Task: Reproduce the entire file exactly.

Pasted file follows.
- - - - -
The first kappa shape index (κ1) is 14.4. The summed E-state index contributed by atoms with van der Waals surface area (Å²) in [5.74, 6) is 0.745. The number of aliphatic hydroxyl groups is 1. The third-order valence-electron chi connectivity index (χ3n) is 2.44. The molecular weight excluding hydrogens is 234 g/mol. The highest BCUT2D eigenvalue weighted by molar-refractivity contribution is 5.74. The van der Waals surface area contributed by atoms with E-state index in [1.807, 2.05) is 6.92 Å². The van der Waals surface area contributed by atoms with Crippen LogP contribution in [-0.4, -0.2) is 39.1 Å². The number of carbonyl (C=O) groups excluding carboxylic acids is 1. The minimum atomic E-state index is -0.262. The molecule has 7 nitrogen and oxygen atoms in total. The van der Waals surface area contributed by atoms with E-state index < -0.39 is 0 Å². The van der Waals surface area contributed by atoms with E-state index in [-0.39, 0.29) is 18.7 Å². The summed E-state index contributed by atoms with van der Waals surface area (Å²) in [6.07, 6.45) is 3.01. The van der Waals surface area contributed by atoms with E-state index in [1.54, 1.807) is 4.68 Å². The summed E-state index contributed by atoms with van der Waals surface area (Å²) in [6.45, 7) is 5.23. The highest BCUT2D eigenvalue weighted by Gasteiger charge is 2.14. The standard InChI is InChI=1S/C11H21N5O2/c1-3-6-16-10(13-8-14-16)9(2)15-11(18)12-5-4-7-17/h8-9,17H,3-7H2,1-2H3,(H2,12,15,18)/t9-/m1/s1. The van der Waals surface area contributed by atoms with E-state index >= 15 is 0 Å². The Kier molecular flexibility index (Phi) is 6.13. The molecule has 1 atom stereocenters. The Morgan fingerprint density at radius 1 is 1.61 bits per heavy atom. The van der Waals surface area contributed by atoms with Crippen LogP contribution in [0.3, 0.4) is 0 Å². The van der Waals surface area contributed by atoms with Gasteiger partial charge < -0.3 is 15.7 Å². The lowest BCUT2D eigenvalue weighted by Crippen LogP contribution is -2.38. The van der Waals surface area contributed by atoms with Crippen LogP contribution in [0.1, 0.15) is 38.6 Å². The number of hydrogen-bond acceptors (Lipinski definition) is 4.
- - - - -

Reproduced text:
The first kappa shape index (κ1) is 14.4. The summed E-state index contributed by atoms with van der Waals surface area (Å²) in [5.74, 6) is 0.745. The number of aliphatic hydroxyl groups is 1. The third-order valence-electron chi connectivity index (χ3n) is 2.44. The molecular weight excluding hydrogens is 234 g/mol. The highest BCUT2D eigenvalue weighted by molar-refractivity contribution is 5.74. The van der Waals surface area contributed by atoms with E-state index in [1.807, 2.05) is 6.92 Å². The van der Waals surface area contributed by atoms with Crippen LogP contribution in [-0.4, -0.2) is 39.1 Å². The number of carbonyl (C=O) groups excluding carboxylic acids is 1. The minimum atomic E-state index is -0.262. The molecule has 7 nitrogen and oxygen atoms in total. The van der Waals surface area contributed by atoms with E-state index < -0.39 is 0 Å². The van der Waals surface area contributed by atoms with E-state index in [-0.39, 0.29) is 18.7 Å². The summed E-state index contributed by atoms with van der Waals surface area (Å²) in [6.07, 6.45) is 3.01. The van der Waals surface area contributed by atoms with E-state index in [1.54, 1.807) is 4.68 Å². The summed E-state index contributed by atoms with van der Waals surface area (Å²) in [6.45, 7) is 5.23. The highest BCUT2D eigenvalue weighted by Gasteiger charge is 2.14. The standard InChI is InChI=1S/C11H21N5O2/c1-3-6-16-10(13-8-14-16)9(2)15-11(18)12-5-4-7-17/h8-9,17H,3-7H2,1-2H3,(H2,12,15,18)/t9-/m1/s1. The van der Waals surface area contributed by atoms with E-state index >= 15 is 0 Å². The Kier molecular flexibility index (Phi) is 6.13. The molecule has 1 atom stereocenters. The Morgan fingerprint density at radius 1 is 1.61 bits per heavy atom. The van der Waals surface area contributed by atoms with Crippen LogP contribution in [0.3, 0.4) is 0 Å². The van der Waals surface area contributed by atoms with Gasteiger partial charge < -0.3 is 15.7 Å². The lowest BCUT2D eigenvalue weighted by Crippen LogP contribution is -2.38. The van der Waals surface area contributed by atoms with Crippen LogP contribution in [0.1, 0.15) is 38.6 Å². The number of hydrogen-bond acceptors (Lipinski definition) is 4.